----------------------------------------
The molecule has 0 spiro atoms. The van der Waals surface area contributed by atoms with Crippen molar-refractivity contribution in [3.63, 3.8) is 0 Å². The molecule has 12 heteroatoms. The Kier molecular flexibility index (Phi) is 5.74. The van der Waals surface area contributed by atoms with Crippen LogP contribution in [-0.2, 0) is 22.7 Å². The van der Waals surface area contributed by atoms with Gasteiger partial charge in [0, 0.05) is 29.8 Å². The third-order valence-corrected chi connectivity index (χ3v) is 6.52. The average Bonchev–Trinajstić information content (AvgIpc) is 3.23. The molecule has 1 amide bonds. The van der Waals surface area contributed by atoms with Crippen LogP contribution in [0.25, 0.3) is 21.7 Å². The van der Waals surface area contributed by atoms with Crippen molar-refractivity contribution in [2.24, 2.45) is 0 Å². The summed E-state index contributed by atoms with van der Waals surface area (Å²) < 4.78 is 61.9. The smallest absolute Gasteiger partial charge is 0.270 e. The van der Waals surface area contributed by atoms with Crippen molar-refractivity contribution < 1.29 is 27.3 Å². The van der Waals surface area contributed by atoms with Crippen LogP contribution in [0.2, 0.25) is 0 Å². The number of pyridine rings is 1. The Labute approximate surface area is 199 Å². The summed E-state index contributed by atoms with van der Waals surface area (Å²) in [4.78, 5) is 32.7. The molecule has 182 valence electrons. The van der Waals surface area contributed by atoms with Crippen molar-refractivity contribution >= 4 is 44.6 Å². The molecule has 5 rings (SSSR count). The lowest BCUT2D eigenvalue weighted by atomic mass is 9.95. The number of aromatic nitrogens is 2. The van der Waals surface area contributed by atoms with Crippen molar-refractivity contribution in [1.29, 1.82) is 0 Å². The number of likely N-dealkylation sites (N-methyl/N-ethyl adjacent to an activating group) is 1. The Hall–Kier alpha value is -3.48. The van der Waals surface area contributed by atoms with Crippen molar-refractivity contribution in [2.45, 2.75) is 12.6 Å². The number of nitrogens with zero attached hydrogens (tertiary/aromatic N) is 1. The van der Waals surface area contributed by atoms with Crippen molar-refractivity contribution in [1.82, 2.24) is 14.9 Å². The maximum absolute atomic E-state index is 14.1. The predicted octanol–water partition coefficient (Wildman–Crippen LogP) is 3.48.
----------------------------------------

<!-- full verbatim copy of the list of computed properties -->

The molecule has 0 spiro atoms. The van der Waals surface area contributed by atoms with Crippen molar-refractivity contribution in [3.63, 3.8) is 0 Å². The molecule has 12 heteroatoms. The Kier molecular flexibility index (Phi) is 5.74. The van der Waals surface area contributed by atoms with Crippen LogP contribution in [-0.2, 0) is 22.7 Å². The van der Waals surface area contributed by atoms with Gasteiger partial charge in [0, 0.05) is 29.8 Å². The third-order valence-corrected chi connectivity index (χ3v) is 6.52. The average Bonchev–Trinajstić information content (AvgIpc) is 3.23. The molecule has 1 amide bonds. The van der Waals surface area contributed by atoms with Crippen LogP contribution in [0.25, 0.3) is 21.7 Å². The van der Waals surface area contributed by atoms with Crippen molar-refractivity contribution in [2.24, 2.45) is 0 Å². The summed E-state index contributed by atoms with van der Waals surface area (Å²) < 4.78 is 61.9. The smallest absolute Gasteiger partial charge is 0.270 e. The van der Waals surface area contributed by atoms with Crippen molar-refractivity contribution < 1.29 is 27.3 Å². The van der Waals surface area contributed by atoms with Crippen LogP contribution in [0.2, 0.25) is 0 Å². The number of pyridine rings is 1. The Labute approximate surface area is 199 Å². The summed E-state index contributed by atoms with van der Waals surface area (Å²) in [4.78, 5) is 32.7. The molecule has 182 valence electrons. The van der Waals surface area contributed by atoms with Crippen molar-refractivity contribution >= 4 is 44.6 Å². The molecule has 5 rings (SSSR count). The lowest BCUT2D eigenvalue weighted by atomic mass is 9.95. The number of aromatic nitrogens is 2. The van der Waals surface area contributed by atoms with Crippen molar-refractivity contribution in [1.29, 1.82) is 0 Å². The number of likely N-dealkylation sites (N-methyl/N-ethyl adjacent to an activating group) is 1. The Hall–Kier alpha value is -3.48. The van der Waals surface area contributed by atoms with Crippen molar-refractivity contribution in [2.45, 2.75) is 12.6 Å². The number of nitrogens with zero attached hydrogens (tertiary/aromatic N) is 1. The van der Waals surface area contributed by atoms with Crippen molar-refractivity contribution in [1.82, 2.24) is 14.9 Å². The maximum absolute atomic E-state index is 14.1. The predicted octanol–water partition coefficient (Wildman–Crippen LogP) is 3.48.